Screen time

The poverty-stricken lives of two new Leeds vendors – from having to eat dirt to their shack being burnt down – are laid bare in a documentary that took them to the red carpet at Rome Film Festival

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The stars of a critically acclaimed French documentary are now selling Big Issue North in Leeds.

When they were three their father was in prison and by four Spartacus was begging on the streets

Spartacus, 21, and his sister Cassandra, 19, came into the Big Issue North office in August with their father Ursu, who has been selling the magazine in Huddersfield for the last four years. Having arrived in the UK only days before, the two young Roma people wanted to start earning an income as well, and it was during their introductory discussion with the office staff that the pair revealed they were the subject of a film, Spartacus and Cassandra, released in 2014.

The documentary details their life in a migrant camp in the town of Saint-Denis, near Paris, where they were living with their parents in a shack that had no running water and no electricity.

In the film, Spartacus and Cassandra, aged around 10 and 13 when it was made, meet a local woman, Camille, who runs a project helping poor and homeless children. When their shack in the camp is burnt down, Camille offers to foster the pair and they are torn between the chance of a new life with her and life with their parents on the street.

“It’s an honest film,” says Spartacus, speaking to Big Issue North on his first day of selling the magazine. “It’s what my life was like.”

“It’s a difficult story,” adds Cassandra.

In one trailer for the film, Spartacus is heard saying that he was eating dirt at the age of two, that when they were three their father was in prison and that by four Spartacus was begging on the streets of Romania.

The film shows how Camille starts a circus on the edge of Paris for the street children she works with. There the children get food and a place to stay while Camille, a trapeze artist herself, teaches them performing arts and circus skills. Cassandra explains how she learnt how to walk on a giant ball and use the trapeze. In another trailer, Spartacus and his sister can be seen walking a tightrope. They are still in touch with Camille, who, Spartacus explains, is like family to them.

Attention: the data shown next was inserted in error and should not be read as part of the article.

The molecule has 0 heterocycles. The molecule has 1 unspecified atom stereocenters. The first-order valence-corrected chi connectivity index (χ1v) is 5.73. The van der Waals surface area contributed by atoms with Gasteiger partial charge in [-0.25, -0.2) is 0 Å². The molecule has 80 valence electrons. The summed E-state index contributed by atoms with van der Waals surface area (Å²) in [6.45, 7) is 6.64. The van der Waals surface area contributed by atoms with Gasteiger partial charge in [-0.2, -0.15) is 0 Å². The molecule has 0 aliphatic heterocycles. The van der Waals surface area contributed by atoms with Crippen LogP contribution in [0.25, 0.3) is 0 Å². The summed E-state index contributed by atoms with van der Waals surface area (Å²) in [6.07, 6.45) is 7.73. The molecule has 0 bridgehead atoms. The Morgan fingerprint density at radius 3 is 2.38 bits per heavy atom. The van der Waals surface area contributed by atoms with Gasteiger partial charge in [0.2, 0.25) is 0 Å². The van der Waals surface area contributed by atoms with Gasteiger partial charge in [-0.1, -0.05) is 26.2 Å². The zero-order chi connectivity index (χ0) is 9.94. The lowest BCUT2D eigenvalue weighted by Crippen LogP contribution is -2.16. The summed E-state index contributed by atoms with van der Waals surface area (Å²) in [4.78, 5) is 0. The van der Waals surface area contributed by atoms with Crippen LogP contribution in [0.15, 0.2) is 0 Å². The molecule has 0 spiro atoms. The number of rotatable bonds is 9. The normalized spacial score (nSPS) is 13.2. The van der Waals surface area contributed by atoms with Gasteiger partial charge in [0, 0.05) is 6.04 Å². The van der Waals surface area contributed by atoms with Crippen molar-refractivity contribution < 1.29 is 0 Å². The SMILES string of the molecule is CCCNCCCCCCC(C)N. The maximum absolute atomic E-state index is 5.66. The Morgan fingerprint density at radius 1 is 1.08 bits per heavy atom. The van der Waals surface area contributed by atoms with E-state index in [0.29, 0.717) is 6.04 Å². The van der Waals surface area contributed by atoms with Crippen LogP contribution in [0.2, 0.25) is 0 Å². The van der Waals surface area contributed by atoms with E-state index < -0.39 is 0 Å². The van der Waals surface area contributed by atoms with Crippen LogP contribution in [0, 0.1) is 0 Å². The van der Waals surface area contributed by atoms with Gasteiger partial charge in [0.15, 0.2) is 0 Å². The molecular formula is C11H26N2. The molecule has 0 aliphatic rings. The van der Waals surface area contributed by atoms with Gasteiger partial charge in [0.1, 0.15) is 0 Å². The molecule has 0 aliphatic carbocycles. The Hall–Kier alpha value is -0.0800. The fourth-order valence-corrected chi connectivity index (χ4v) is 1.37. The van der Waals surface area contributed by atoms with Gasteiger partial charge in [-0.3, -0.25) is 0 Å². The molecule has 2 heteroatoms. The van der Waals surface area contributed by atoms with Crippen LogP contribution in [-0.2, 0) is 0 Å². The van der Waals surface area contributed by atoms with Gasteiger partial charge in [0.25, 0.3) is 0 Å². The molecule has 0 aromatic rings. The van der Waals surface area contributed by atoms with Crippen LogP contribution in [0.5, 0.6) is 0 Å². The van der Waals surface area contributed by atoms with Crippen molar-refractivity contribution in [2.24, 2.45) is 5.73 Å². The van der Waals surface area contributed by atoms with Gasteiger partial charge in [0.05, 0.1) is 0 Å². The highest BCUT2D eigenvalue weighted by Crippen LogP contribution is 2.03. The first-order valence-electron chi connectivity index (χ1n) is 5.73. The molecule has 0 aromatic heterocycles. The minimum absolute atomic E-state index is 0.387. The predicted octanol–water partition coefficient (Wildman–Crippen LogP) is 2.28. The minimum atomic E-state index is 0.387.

Were they paid for the film about them? “No,” they reply. And did it make any real difference to their lives? “No,” they say again together.

“We went to many countries,” says Cassandra, who can be seen in photos standing with her brother on the red carpet at the Rome Film Festival. “They took us to many cinemas to present the film.”

Spartacus and Cassandra have left their life behind in Paris so they can be closer to their father but are desperate to find work. “We are homeless and we have no money,” says Spartacus. “Selling the magazine is a job.”

Whatever difficulties they faced in Paris, and whatever problems lie ahead for the family here, things in Romania were worse. “There is nothing in Romania,” says Ursu.

“We are Gypsies,” says Cassandra. “People there are racist. Bad stories are told about Gypsies. They do not like us.”

Ursu says that since he’s been in the UK he hasn’t encountered any problems. “People are nice here – very kind.”

He is happy his two children have come to live with him. “I was alone and now I am better because they are here.

“I am happy because my children have come back and I have missed them.”

But while life seems better, it is nowhere near perfect. The three of them are staying in one room at a friend’s house.

“This is not good,” says Cassandra. “It is difficult for me because I am a woman.”

Both Cassandra and Spartacus are keen to find “any work at all” to help them move into a new home. Once there with their father, they hope to bring their mother over to live with them. She is in Romania and, according to Ursu, “very sick”.

All three wonder what the future holds, especially with Brexit on the horizon. “Many people are going back to Romania,” says Spartacus. “That country is no good. We are worried.”

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